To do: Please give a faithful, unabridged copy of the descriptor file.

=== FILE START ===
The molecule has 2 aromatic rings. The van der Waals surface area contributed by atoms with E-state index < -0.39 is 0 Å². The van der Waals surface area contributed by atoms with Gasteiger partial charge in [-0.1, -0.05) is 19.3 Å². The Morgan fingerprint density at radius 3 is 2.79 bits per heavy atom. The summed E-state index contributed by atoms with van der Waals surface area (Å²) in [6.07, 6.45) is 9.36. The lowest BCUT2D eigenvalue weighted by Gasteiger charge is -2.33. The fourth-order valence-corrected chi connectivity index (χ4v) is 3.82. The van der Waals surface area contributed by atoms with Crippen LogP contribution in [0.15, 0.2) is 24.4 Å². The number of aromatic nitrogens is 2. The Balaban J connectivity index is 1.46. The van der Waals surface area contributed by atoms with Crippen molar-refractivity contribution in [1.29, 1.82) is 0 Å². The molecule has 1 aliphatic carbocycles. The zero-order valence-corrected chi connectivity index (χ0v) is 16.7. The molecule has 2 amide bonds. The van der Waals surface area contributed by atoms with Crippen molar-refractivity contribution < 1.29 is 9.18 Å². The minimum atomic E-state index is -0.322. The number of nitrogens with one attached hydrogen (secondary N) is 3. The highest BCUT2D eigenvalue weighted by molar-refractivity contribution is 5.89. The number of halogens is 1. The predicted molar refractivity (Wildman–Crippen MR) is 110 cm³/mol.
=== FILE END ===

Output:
The molecule has 2 aromatic rings. The van der Waals surface area contributed by atoms with E-state index < -0.39 is 0 Å². The van der Waals surface area contributed by atoms with Gasteiger partial charge in [-0.1, -0.05) is 19.3 Å². The Morgan fingerprint density at radius 3 is 2.79 bits per heavy atom. The summed E-state index contributed by atoms with van der Waals surface area (Å²) in [6.07, 6.45) is 9.36. The lowest BCUT2D eigenvalue weighted by Gasteiger charge is -2.33. The fourth-order valence-corrected chi connectivity index (χ4v) is 3.82. The van der Waals surface area contributed by atoms with Crippen LogP contribution in [0.15, 0.2) is 24.4 Å². The number of aromatic nitrogens is 2. The Balaban J connectivity index is 1.46. The van der Waals surface area contributed by atoms with Crippen molar-refractivity contribution in [1.29, 1.82) is 0 Å². The molecule has 1 aliphatic carbocycles. The zero-order valence-corrected chi connectivity index (χ0v) is 16.7. The molecule has 2 amide bonds. The van der Waals surface area contributed by atoms with Crippen molar-refractivity contribution < 1.29 is 9.18 Å². The minimum atomic E-state index is -0.322. The number of nitrogens with one attached hydrogen (secondary N) is 3. The highest BCUT2D eigenvalue weighted by molar-refractivity contribution is 5.89. The number of halogens is 1. The predicted molar refractivity (Wildman–Crippen MR) is 110 cm³/mol.